There are different ways to set up a presence in the UAE depending on emirate and free zone, as well as different partnering options. It is prudent to clarify all aspects before setting up a business, says Nita Maru, Managing Partner of TWS Legal Consultants.
It is a well-established fact that every company in the UAE must be duly licensed to operate in the country, irrespective of whether it is commercial, professional, or industrial in nature. What is less evident is how the law and lawyers play a vital role in the formation of a new company.
Aspiring entrepreneurs, and those who already practice their profession but seek to grow it, will do well to consult a team of licensed solicitors who can advise on the procedures and processes of procuring a commercial license, and one that is best suited to existing and future plans.
How to establish a presence in the UAE
The laws in the UAE are rarely demanding, but can often prove to be daunting. Commercial licenses are never generic but, instead, are specific to the nature of the business activity and its proposed location.
For instance, the Commercial Companies Law and the Trade Agencies Law comprise the primary federal legislative framework controlling commercial activities in the UAE – but each of the seven emirates, and every free zone, has its own set of rules and regulations.
Foreign entities interested in establishing a presence in the UAE have five options:
- Create one of seven types of permanent establishments
- Establish a branch office
- Create a civil company (in Sharjah or Dubai)
- Enter into a commercial agency agreement
- Create an entity in a free zone.
UAE free zones and offshore companies
The latter is definitely a popular and preferred option: free zones allow for up to 100 percent foreign ownership, and are favored with reduced trade barriers, tariffs and quotas. The uniqueness of a company registered in any of the UAE’s free zones is the ability to have a real office and truly operate within the country when compared to traditional offshore companies, which cannot operate on the territory where they have been registered.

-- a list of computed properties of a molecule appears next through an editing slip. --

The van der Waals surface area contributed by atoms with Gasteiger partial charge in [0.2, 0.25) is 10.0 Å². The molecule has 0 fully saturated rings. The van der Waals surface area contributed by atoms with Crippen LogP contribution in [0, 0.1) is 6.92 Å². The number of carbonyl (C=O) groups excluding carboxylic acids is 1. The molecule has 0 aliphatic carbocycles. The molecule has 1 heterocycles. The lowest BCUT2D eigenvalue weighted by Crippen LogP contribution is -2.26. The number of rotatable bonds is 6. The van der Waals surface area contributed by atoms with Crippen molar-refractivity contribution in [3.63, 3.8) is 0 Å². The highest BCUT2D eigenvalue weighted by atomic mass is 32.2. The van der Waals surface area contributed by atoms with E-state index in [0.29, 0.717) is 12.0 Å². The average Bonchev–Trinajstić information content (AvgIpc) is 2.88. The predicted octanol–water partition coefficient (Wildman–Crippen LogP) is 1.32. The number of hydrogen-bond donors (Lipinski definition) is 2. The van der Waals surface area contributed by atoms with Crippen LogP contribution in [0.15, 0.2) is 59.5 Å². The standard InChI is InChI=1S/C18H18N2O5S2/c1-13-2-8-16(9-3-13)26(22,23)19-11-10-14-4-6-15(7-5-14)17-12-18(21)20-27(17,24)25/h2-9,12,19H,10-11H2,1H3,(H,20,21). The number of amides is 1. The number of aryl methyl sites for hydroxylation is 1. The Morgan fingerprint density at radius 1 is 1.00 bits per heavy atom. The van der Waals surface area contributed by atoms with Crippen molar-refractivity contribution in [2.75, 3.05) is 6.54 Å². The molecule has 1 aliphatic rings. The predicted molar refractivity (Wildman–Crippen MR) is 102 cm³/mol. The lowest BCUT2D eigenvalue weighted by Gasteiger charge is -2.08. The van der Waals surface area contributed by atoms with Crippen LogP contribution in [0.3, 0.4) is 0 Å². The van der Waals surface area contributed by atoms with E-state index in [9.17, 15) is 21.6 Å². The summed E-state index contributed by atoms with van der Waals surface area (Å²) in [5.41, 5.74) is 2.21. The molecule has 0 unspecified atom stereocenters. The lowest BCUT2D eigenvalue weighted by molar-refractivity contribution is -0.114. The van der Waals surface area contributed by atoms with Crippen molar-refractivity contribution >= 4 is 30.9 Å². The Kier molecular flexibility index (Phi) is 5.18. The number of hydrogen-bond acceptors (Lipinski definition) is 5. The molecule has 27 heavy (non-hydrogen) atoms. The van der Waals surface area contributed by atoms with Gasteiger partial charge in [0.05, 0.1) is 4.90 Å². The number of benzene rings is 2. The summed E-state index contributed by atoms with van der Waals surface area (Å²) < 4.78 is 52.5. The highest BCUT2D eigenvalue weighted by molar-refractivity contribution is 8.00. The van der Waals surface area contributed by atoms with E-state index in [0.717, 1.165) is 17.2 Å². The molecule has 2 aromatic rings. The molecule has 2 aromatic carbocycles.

Again, in contrast to classical offshore companies elsewhere in the world – where financial movements are scrutinized by banks and supervisory bodies – onshore companies registered in the free zones of the UAE are considered as fully resident but are not taxed, and therefore do not raise much reason for investigation.
That said, following the introduction of the Regulations for Jebel Ali Free Zone (JAFZ) Offshore Companies in 2003, international companies can establish JAFZ offshore companies, with benefits that are superior, if not similar, to other international offshore jurisdictions. Since 2006, the emirate of Ras Al Khaimah has also allowed the establishment of RAKIA offshore companies.
SME partnering options in the UAE
Small- and medium-sized enterprises (SMEs) can typically be formed by partnerships between Emiratis, between associated and inactive partners, between two equal partners or by general and participating partners who must be Emiratis and expatriates respectively – making another compelling case for using a sound legal structure for setting up a local business. For independent practitioners who wish to start small, getting a professional license or setting up a sole proprietorship company are smart solutions.
Even at a quick glance, there are multiple options for any potential entrepreneur, and it is only prudent to ensure that all aspects of establishing a business are clarified before starting.
We have been advising and assisting expatriate residents in establishing all types of business entities – both onshore and offshore, and special purpose vehicles (SPVs) for projects – and I can state with great certainty that the decision eventually boils down to each individual’s specific goals and needs.
Having a solid idea and a sound business plan are but starting points. Establishing a company in the right jurisdiction quite often involves jurisprudence.
Besides being official agents for the Jebel Ali Free Zone Authority (JAFZA), we provide professional and personalized assistance to clients who wish to set up a business anywhere in the country, ensuring that applications meet with the approval of respective authorities. Typically, this involves due diligence on everything – industry, partner, location – before moving ahead with paperwork, legal work and leg work.
And finally, there is the matter of investment, and a great solicitor should be able to design bespoke solutions to suit exacting budgets, and yet remain flexible and scalable.
Nita Maru is a British qualified solicitor and Managing Partner of TWS Legal Consultants.